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The Olympic torch: A continuing saga
For the next three days, the Olympic torch is going no where. Starting today, it's journey to Beijing was put on hiatus while China is having three-days of mourning to commemorate the losses caused by last week's earthquake. After the torch's trip up Mt. Everest--and its altered jaunt through San Francisco after being hustled into a van in Europe when protesters put it out a few times, the torch certainly seems to be capturing the highs and lows of the human struggle to survive and excel.
According to the news, just like the path the torch has taken, the Olympics might not look like what the Chinese originally planned. There may be a version with less hoopla.
As China struggles to deal with the catastrophe dealt by the earth's movement, some shoddy building construction and bad luck, the torch's symbolism seems all that more poignant. It might seem like who should care about a flame in the throes of such a disaster, but in a way, if the torch does make it to Beijing to signal the start off the summer games, it could be seen as representing more than its original intention.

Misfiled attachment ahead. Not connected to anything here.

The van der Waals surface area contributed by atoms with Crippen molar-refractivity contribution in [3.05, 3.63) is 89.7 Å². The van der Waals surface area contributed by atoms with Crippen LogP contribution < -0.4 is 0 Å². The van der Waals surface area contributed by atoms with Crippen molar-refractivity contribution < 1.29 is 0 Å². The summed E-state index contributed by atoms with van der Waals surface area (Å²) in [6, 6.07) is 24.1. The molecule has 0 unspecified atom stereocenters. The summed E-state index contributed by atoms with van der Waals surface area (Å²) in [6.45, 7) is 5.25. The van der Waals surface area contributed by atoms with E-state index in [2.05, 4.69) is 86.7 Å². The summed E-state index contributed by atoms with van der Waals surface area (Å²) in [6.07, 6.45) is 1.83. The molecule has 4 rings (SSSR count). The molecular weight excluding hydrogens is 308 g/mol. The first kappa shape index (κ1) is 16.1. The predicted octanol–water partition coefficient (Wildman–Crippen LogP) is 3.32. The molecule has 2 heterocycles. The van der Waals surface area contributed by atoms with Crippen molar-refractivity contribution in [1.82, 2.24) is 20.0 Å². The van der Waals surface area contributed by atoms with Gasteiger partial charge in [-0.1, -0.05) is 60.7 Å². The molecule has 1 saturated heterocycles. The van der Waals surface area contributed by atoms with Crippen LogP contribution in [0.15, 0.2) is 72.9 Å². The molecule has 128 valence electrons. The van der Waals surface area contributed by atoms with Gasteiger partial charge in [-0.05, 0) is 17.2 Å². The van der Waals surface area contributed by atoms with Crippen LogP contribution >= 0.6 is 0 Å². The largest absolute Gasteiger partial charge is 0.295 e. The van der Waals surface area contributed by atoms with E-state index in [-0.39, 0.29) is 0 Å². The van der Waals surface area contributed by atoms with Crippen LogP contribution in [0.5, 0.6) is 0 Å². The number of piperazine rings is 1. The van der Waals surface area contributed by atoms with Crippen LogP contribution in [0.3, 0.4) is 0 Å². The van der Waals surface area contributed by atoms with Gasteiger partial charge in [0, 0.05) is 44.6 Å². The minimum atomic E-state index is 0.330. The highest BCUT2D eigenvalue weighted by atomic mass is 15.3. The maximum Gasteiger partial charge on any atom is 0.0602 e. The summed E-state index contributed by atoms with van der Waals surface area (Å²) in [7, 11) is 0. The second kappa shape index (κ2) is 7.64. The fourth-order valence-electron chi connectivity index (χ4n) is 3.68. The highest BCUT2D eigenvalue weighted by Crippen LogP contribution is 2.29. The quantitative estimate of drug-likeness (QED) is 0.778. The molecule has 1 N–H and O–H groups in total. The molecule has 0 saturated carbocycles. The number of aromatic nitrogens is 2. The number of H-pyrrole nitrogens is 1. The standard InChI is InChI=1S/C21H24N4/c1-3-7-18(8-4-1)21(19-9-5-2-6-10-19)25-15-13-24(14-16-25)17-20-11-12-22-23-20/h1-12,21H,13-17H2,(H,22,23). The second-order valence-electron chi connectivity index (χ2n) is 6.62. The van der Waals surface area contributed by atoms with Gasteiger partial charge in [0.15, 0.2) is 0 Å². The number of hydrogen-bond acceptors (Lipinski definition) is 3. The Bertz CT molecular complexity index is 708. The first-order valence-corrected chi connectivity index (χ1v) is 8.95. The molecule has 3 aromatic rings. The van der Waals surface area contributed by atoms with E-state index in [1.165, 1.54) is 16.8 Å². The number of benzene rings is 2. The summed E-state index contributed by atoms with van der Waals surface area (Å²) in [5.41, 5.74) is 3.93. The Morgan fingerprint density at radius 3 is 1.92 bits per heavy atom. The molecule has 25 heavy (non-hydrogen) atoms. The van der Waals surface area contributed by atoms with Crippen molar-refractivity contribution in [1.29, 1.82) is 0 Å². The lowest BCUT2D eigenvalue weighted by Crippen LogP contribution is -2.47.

When the torch changed hands in Australia on that sunny day the end of April, there wasn't any inkling that the news in China would be so devastating three weeks later. When the torch appears in Beijing to light the big Olympic flame, perhaps it might have switched from a symbol of China's might to one that highlights the perserverance of humanity despite the forces that might put us out.